This work will support growth across our economy -from goods to our increasingly competitive services industries. In services sectors such as tourism, we are looking to grow the Northern international tourism market to two million visitors a year by 2030.

Here in Cairns, Crystalbrook Collection is investing $370 million to add 3 new 5-star hotels to the city, as well as investing $100 million to redevelop the Port Douglas marina to our north. These projects will provide quality accommodation for domestic and international visitors, as well as employment opportunities for the entire Cairns region.

I was also very pleased to open Daniel Leipnik’s new $53 million Cairns Aquarium in September, which in its first six weeks welcomed almost 60,000 visitors. Investment in attractions is vital to providing a range of different experiences for visitors, which encourage repeat visits and longer stays.

Accordingly today I am pleased to launch the Government’s Tourism Investment in Regional Australia pitch document, developed by Tourism Australia and Austrade.

The brochure outlines the great variety of regional tourism investment opportunities alongside Australia’s strengths in food and wine; aquatic and coastal; nature and wildlife; culture and heritage; and wellness.

As well as being the Minister for Trade and Investment I am also the Minister for Tourism and I know that the glorious Northern Australian landscape, and global interest in the culture of our indigenous people, has already resulted in a number of successful indigenous tourism ventures.

A policy environment that welcomes foreign investment to develop the North will create more opportunities for indigenous Australians.

I am pleased Mr Peter Yu, a widely respected and senior Indigenous leader from northern Western Australia, will be speaking later today.

To our overseas guests, I urge you to look seriously at the significant opportunities to form business partnerships with Indigenous people and organisations in the north.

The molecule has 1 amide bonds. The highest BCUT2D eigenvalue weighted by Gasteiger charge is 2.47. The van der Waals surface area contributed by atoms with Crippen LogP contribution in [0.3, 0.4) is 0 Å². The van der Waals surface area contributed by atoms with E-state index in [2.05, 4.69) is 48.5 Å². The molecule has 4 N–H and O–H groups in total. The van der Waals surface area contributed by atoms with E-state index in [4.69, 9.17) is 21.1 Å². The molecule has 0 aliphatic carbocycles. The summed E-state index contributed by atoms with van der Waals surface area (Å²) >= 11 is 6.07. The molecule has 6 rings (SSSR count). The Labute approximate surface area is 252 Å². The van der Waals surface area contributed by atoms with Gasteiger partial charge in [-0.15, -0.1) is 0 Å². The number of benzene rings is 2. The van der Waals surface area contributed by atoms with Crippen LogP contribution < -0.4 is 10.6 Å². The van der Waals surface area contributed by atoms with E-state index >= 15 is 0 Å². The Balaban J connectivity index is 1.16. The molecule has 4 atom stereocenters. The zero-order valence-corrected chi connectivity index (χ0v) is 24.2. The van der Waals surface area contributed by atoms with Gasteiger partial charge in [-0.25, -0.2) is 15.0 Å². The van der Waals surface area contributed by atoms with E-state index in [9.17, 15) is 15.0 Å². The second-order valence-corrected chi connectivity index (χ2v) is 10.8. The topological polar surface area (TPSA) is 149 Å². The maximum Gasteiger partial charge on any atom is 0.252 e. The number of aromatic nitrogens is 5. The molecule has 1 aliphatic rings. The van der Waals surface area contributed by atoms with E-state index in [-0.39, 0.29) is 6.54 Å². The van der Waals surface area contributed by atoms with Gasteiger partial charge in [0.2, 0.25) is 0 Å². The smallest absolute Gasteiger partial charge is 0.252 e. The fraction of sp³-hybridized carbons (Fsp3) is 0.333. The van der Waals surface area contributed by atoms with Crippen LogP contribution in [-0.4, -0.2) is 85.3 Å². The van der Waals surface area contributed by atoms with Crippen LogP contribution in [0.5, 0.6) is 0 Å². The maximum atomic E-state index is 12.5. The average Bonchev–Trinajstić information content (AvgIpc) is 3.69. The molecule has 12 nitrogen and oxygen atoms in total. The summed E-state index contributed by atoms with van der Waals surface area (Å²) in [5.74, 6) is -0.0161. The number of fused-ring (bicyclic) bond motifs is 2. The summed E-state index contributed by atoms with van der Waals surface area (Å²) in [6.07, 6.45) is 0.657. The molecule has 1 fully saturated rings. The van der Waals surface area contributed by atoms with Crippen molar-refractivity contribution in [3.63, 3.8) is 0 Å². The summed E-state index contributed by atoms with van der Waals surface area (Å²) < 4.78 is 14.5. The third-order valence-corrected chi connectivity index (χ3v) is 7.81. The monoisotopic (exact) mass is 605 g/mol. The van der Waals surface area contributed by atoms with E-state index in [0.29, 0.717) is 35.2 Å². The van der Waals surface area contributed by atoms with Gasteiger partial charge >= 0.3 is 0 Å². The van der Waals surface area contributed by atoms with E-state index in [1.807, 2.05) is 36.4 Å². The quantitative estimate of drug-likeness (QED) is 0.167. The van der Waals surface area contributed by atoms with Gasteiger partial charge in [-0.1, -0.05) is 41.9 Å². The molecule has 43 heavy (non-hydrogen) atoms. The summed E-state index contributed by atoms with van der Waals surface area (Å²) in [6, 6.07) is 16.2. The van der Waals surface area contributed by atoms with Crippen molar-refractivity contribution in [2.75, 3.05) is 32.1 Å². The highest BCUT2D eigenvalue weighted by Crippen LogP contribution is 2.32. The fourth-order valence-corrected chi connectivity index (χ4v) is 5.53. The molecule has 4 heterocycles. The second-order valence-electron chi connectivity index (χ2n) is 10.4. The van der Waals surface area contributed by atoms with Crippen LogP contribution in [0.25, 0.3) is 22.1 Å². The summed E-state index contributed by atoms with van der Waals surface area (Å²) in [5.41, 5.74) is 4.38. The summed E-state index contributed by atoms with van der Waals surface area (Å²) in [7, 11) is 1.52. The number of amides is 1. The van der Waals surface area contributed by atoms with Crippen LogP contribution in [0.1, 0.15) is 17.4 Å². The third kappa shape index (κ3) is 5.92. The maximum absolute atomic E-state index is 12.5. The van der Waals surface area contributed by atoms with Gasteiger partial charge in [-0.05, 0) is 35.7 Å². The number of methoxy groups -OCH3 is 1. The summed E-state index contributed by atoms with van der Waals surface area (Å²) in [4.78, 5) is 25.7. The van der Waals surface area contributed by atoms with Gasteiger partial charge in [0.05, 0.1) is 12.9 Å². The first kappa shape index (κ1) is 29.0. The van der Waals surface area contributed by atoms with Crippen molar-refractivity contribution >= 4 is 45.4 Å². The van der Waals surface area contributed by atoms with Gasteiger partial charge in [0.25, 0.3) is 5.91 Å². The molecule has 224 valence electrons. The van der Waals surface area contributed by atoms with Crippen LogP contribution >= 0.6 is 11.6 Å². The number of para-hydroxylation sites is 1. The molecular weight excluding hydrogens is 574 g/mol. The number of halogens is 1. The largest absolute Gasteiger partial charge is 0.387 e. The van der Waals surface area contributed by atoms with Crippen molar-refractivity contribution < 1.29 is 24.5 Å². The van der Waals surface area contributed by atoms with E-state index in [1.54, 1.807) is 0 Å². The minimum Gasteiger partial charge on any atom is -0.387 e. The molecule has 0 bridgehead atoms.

Some of these will be further explored in the panel session tomorrow on Indigenous Partnerships, led by Helen Brown, Managing Director and Founder, Bisnis Australia.

In Australia, we understand the critical link between investment and the health of our national economy.

Investment means innovation, it means skills development and it means entrepreneurship – all important drivers of job creation.

Foreign investment not only provides essential capital, but it invariably brings with it new perspectives, other ways of doing things, new intellectual property and innovation which can greatly enhance productivity and return on investment.

'Buy-in' by global investors is essential to realise our vision for the North.

Australia has a lot of what fast-growing Asia wants - but few of these opportunities will be fully and quickly realised without sizeable injections of capital. So I welcome you all to this Forum and I look forward to meeting as many of you as I can. To those of you who are already investors in the North, I encourage you to look at some of the new horizons presented here at the Forum.

And for those new to the region, I hope you find here at the Forum the right opportunity to take the first steps in what will be a long term, profitable partnership.

Thank you.